Proper 24, Year B: Mark 10:35-45: Lead by Serving

You can see all the lectionary readings for Proper 24, Year B by clicking here. I have chosen to discuss the passage from the Gospel of Mark.

The brothers James and John come o Jesus and ask him for a favor. They ask that when he is king they can sit at his right and his left in places of honor.

Jesus tells them they don’t understand what they are asking. He asks them if they can drink from the cup he will drink from or be baptized as he will be. Of course they respond enthusiastically (because they still don’t understand).

He tells them that they will indeed drink from the same cup and have the same baptism, but it is not for him to say who will sit by him because God has prepared those places.

The other disciples were angry at James and John for their lobbying tactics. Jesus called them together and explained that they would not function like the rest of the world and its rulers.

Whoever wants to be your leader must be your servant.Whoever wants to be first must serve the rest of you like a slave. Follow my example: Even the Son of Man did not come for people to serve him. He came to serve others and to give his life to save many people.

Mark 10:43-45 (Easy-to-Read Version)

Again Jesus is teaching us how to follow him, and it flips the script on society’s norms (the society of his time but also ours). Even a couple thousand years later, his words are revolutionary. Serve to lead; lead by serving. There’s no looking out for number one or grabbing all you can to get ahead. Live by love and live for others. How would it change your plans for today and the days to come if you lived by these words?

Last Sunday After the Epiphany, Year B: Mark 9:2-9: Transfiguration

Bruges - Transfiguration of the Lord  in st. Jacobs church

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You can see all the lectionary readings for the Last Sunday after the Epiphany, Year B by clicking here. I have chosen to discuss the passage from the Gospel of Mark.

This Sunday is Transfiguration Sunday—it’s all about Jesus’s transfiguration—suddenly appearing sort of more than human—glowing brightly and then being joined miraculously by Moses and Elijah, ancient forefathers of the Jewish people.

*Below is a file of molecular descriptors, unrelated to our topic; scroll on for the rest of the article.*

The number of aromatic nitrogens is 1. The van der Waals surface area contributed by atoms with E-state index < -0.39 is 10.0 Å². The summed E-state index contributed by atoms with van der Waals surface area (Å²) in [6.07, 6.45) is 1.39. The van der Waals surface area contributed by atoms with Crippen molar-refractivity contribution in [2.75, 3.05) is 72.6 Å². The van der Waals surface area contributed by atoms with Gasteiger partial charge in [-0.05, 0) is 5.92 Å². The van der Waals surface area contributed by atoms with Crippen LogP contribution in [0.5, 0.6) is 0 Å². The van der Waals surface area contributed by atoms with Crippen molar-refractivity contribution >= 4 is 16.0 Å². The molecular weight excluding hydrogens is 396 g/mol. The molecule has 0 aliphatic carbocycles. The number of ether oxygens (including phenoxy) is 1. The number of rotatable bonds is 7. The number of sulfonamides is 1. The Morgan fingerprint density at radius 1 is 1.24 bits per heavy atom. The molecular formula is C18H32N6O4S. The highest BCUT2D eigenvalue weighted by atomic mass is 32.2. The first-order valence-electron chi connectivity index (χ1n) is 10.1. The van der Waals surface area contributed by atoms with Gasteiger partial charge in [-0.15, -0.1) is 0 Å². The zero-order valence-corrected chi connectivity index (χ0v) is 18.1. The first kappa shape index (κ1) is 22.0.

Jesus climbs a mountain with three of his disciples: Peter, James, and John.  While they were watching, Jesus changed before their eyes.  The Bible says, “Jesus was changed.His clothes became shining white—whiter than anyone on earth could make them. Then two men were there talking with Jesus. They were Elijah and Moses.

Peter (always quick to speech and action, not always thinking so hard about it first) said to Jesus, “Teacher, it is good that we are here. We will put three tents here—one for you, one for Moses, and one for Elijah.”  Peter was ready to worship the three of them right there and then.  But then they heard a voice from heaven saying, “This is my Son, the one I love. Obey him!”

Imagine how surprised they were at all this. When they looked again, they saw that Jesus was alone. As they went down the mountain, Jesus told them not to tell anyone what they saw until “after the Son of Man rises from death.”

There’s a lot of weird, miraculous stuff happening here, but I won’t attempt to explain it much.  A quote on the Worshiping With Children website says, “this story is meant to be savored as presented rather than to be explained.”  I like that and it seems like good advice.  The most I can say is imagine if George Washington and Abraham Lincoln suddenly appearing in front of you (well, that’s not a 100% perfect comparison, but it might help) and your friend and teacher was glowing from within in a miraculous way. How would you react? How would you think God was at work?

Continuing the theme of Epiphany, this passage highlights the authority and unique preeminence of Jesus. Mark wants us to know Jesus is not like other teachers. And the same voice that called out at his baptism calls out again to single him out as the Son of God.

 

Third Sunday After the Epiphany, Year B: Mark 1:14-20: Following Jesus

Bologna - Jesus call the Apostles St. Andrew and John

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You can see all the lectionary readings for the Third Sunday after the Epiphany, Year B by clicking here. I have chosen to discuss the passage from the Gospel of Mark.